|33.2||1958-07-22||2||40°04'N / 82°15'W||40°07'N / 82°01'W||12.60 Miles||33 Yards||0||3||0K||0||Muskingum|
|37.8||1981-07-28||2||39°25'N / 81°18'W||39°24'N / 81°18'W||1.10 Miles||50 Yards||0||5||250K||0||Washington|
|38.1||2000-05-23||2||40°21'N / 81°05'W||40°20'N / 81°04'W||3.00 Miles||200 Yards||0||0||100K||0||Harrison|
|Brief Description: An F2 tornado with maximum winds estimated at 120 MPH passed through a 3-mile section of rural Harrison County. The tornado passed over only one residence as it moved to the east but destroyed several items on the property, including a cinder-block garage, a wooden barn, and several outbuildings. A parked truck was lifted and turned about 90 degrees but was otherwise undamaged. There were several large sections of heavily wooded area along the tornado's path which were completely cleared of trees. No injuries or fatalities were reported.|
|38.2||2003-11-12||2||40°27'N / 81°31'W||40°30'N / 81°27'W||3.50 Miles||175 Yards||0||1||160K||0||Tuscarawas|
|Brief Description: An F2 tornado touched down near May Rd just off Route 52 southwest of New Philadelphia. It moved east northeast at 45 mph, damaging several homes along Crooked Run Rd. Several homes had significant damage with roofs taken completely off; some walls were toppled. Several garages and barns suffered significant damage. Few garages completely destroyed. A least one mobile home was knocked off its foundation.Many trees and power lines were downed. Tornado went across Interstate 77 and into New Philadelphia, where 12 homes had scattered damage. Crooked Run Rd had the most significant damage. Path length 3.5 miles; path width 175 yards; maximum winds estimated 120 mph.|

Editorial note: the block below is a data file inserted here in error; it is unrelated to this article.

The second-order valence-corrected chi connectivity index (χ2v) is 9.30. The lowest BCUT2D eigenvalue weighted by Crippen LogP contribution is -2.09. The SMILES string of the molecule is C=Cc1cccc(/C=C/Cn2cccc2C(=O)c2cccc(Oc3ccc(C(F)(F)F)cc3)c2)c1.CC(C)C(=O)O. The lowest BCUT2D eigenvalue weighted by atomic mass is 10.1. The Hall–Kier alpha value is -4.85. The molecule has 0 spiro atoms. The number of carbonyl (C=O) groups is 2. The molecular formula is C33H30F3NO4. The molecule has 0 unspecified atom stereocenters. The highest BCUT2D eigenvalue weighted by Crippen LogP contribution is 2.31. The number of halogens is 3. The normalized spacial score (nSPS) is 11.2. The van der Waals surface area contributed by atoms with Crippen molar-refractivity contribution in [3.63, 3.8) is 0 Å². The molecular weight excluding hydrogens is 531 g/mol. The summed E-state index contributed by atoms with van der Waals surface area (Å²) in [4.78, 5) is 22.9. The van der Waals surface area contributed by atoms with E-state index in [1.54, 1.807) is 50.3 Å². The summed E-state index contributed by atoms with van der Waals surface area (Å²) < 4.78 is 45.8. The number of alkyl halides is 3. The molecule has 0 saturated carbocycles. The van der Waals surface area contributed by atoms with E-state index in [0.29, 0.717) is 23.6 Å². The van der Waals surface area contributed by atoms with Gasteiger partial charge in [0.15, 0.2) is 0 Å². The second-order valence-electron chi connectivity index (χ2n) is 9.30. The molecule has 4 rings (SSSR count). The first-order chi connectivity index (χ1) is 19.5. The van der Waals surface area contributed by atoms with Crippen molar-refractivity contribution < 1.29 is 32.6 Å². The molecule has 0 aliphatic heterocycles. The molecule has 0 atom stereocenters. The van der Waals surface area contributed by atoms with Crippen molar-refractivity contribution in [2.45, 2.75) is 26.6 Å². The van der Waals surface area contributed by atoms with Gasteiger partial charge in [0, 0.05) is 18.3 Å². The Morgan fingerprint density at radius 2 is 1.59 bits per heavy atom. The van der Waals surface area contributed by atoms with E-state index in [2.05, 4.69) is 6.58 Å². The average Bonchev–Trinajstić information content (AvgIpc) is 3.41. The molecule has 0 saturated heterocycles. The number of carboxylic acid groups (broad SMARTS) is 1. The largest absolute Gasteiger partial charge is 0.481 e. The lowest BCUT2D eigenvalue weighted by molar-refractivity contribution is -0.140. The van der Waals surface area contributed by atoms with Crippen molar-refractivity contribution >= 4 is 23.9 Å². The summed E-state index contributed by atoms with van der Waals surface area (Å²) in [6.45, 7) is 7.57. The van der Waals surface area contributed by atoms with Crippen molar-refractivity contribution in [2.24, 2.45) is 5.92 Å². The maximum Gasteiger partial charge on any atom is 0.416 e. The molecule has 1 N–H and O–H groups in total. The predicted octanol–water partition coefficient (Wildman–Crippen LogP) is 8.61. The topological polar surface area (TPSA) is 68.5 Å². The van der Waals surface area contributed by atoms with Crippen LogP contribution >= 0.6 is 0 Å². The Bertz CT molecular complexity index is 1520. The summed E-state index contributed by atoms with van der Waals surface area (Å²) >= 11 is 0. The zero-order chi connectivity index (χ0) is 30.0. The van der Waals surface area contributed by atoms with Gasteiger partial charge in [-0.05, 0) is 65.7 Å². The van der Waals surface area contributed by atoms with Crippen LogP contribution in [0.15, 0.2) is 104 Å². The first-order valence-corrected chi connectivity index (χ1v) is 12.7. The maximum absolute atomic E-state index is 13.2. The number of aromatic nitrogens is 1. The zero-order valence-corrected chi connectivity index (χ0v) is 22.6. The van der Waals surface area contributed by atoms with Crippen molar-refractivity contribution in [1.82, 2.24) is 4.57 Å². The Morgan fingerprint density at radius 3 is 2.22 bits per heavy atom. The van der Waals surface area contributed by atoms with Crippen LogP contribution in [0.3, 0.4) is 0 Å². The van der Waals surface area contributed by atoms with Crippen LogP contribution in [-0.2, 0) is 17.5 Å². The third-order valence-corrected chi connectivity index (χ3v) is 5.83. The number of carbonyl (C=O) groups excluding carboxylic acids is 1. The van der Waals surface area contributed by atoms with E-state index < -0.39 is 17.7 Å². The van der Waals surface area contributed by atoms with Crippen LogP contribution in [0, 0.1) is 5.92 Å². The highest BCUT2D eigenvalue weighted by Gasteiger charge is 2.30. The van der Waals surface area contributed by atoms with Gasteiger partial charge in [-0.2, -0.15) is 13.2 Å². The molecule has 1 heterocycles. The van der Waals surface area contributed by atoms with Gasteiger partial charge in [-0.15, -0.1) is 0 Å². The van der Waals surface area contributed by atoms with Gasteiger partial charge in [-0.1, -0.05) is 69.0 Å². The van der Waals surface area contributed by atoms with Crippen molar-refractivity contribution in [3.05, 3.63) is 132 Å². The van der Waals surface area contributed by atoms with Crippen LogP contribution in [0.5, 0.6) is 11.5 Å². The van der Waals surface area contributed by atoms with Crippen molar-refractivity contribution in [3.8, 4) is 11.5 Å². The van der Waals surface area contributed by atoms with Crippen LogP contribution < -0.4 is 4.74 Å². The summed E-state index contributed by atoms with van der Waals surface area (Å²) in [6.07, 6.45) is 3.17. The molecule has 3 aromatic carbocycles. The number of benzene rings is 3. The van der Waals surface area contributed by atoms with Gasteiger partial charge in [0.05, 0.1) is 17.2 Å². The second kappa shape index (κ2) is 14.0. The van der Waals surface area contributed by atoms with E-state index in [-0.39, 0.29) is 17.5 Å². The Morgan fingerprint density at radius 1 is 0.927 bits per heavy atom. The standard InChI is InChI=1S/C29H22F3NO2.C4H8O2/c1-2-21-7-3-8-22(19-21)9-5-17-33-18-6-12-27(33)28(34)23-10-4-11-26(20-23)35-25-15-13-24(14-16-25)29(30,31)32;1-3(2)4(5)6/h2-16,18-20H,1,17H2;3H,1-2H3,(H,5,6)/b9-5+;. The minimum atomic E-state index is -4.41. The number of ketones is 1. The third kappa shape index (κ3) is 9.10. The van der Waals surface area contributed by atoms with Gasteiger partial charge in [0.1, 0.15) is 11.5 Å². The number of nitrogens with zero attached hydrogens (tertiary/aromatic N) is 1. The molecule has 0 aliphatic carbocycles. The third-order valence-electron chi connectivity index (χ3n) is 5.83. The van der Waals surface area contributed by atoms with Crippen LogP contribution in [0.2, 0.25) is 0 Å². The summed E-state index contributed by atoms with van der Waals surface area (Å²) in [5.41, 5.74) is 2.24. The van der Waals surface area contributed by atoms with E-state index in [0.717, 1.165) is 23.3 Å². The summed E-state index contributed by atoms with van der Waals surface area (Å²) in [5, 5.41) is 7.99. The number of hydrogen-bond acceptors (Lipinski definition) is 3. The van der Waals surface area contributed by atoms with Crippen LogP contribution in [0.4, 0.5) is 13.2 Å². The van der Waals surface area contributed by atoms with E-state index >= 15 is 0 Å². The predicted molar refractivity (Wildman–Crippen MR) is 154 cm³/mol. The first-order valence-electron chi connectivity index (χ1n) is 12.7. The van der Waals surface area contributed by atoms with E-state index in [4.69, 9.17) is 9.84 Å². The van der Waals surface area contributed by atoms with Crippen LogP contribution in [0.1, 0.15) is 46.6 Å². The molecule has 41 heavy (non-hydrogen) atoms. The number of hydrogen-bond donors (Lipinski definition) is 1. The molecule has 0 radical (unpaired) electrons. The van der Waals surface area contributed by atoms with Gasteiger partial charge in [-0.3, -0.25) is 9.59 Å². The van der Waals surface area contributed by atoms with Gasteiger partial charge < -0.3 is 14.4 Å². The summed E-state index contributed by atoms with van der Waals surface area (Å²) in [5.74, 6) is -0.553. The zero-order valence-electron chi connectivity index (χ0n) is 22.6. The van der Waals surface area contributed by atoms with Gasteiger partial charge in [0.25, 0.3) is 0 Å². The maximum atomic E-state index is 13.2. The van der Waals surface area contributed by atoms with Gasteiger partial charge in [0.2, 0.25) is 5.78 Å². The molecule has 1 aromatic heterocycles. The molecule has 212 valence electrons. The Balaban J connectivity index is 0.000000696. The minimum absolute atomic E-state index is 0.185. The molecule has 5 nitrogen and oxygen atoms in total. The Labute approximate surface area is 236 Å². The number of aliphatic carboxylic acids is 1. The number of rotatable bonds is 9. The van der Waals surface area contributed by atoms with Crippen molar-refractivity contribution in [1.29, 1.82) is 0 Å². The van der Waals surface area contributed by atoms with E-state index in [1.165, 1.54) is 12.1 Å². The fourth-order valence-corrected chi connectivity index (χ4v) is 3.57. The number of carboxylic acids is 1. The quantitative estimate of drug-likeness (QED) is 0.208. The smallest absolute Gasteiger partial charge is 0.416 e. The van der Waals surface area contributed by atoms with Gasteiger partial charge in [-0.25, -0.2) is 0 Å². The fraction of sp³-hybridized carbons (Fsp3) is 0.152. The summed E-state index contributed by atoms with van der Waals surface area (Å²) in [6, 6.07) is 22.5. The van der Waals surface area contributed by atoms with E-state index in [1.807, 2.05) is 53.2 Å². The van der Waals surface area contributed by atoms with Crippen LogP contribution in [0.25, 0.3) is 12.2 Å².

|38.9||1985-05-31||3||40°14'N / 82°11'W||40°14'N / 82°08'W||2.00 Miles||150 Yards||0||0||25.0M||0||Coshocton|
|39.9||1981-07-28||2||39°24'N / 81°18'W||39°23'N / 81°12'W||5.10 Miles||33 Yards||0||3||250K||0||Pleasants|
|40.4||1954-04-27||2||40°13'N / 80°53'W||1.00 Mile||33 Yards||0||1||250K||0||Jefferson|
|40.7||1981-06-08||2||40°27'N / 81°55'W||40°27'N / 81°52'W||2.30 Miles||500 Yards||0||5||250K||0||Holmes|
|41.0||1981-06-13||2||39°53'N / 82°19'W||2.00 Miles||250 Yards||0||2||250K||0||Perry|
|43.0||1958-07-22||2||40°05'N / 82°25'W||40°04'N / 82°15'W||8.60 Miles||200 Yards||0||0||25K||0||Licking|
|43.5||2010-09-16||2||39°45'N / 82°24'W||39°45'N / 82°16'W||7.00 Miles||800 Yards||0||1||500K||0K||Perry|